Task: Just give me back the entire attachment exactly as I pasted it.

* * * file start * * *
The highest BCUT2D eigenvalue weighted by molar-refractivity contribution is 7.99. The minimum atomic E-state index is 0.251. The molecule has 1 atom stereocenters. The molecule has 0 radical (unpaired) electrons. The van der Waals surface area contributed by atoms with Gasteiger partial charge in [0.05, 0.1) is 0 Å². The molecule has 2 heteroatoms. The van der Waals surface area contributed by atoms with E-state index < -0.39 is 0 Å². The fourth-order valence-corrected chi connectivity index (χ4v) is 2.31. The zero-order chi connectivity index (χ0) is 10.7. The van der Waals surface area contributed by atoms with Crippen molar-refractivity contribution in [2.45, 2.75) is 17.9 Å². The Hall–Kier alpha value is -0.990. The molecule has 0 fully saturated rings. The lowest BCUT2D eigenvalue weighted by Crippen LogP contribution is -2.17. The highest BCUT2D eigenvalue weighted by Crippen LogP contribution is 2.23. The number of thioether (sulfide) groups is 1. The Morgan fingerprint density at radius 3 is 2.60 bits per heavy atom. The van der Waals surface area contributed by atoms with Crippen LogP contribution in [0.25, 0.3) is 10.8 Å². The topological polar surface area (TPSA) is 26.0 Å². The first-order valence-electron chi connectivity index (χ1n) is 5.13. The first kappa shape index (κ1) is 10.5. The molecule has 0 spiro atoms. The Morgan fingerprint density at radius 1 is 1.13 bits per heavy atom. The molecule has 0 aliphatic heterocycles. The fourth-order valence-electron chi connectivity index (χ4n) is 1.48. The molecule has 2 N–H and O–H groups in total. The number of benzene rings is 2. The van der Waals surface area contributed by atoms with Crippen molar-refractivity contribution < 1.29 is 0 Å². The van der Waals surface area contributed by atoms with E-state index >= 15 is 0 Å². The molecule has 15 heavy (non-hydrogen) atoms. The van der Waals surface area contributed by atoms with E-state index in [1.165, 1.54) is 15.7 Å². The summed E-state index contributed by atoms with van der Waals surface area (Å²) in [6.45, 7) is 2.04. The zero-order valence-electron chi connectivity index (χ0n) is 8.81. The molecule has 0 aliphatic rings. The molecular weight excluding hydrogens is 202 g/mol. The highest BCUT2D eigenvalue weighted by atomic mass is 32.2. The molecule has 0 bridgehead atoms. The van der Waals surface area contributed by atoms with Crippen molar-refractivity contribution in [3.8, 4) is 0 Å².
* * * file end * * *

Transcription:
The highest BCUT2D eigenvalue weighted by molar-refractivity contribution is 7.99. The minimum atomic E-state index is 0.251. The molecule has 1 atom stereocenters. The molecule has 0 radical (unpaired) electrons. The van der Waals surface area contributed by atoms with Gasteiger partial charge in [0.05, 0.1) is 0 Å². The molecule has 2 heteroatoms. The van der Waals surface area contributed by atoms with E-state index < -0.39 is 0 Å². The fourth-order valence-corrected chi connectivity index (χ4v) is 2.31. The zero-order chi connectivity index (χ0) is 10.7. The van der Waals surface area contributed by atoms with Crippen molar-refractivity contribution in [2.45, 2.75) is 17.9 Å². The Hall–Kier alpha value is -0.990. The molecule has 0 fully saturated rings. The lowest BCUT2D eigenvalue weighted by Crippen LogP contribution is -2.17. The highest BCUT2D eigenvalue weighted by Crippen LogP contribution is 2.23. The number of thioether (sulfide) groups is 1. The Morgan fingerprint density at radius 3 is 2.60 bits per heavy atom. The van der Waals surface area contributed by atoms with Crippen LogP contribution in [0.25, 0.3) is 10.8 Å². The topological polar surface area (TPSA) is 26.0 Å². The first-order valence-electron chi connectivity index (χ1n) is 5.13. The first kappa shape index (κ1) is 10.5. The molecule has 0 spiro atoms. The Morgan fingerprint density at radius 1 is 1.13 bits per heavy atom. The molecule has 0 aliphatic heterocycles. The fourth-order valence-electron chi connectivity index (χ4n) is 1.48. The molecule has 2 N–H and O–H groups in total. The number of benzene rings is 2. The van der Waals surface area contributed by atoms with Crippen molar-refractivity contribution < 1.29 is 0 Å². The van der Waals surface area contributed by atoms with E-state index >= 15 is 0 Å². The molecule has 15 heavy (non-hydrogen) atoms. The van der Waals surface area contributed by atoms with E-state index in [1.165, 1.54) is 15.7 Å². The summed E-state index contributed by atoms with van der Waals surface area (Å²) in [6.45, 7) is 2.04. The zero-order valence-electron chi connectivity index (χ0n) is 8.81. The molecule has 0 aliphatic rings. The molecular weight excluding hydrogens is 202 g/mol. The highest BCUT2D eigenvalue weighted by atomic mass is 32.2. The molecule has 0 bridgehead atoms. The van der Waals surface area contributed by atoms with Crippen molar-refractivity contribution in [3.8, 4) is 0 Å².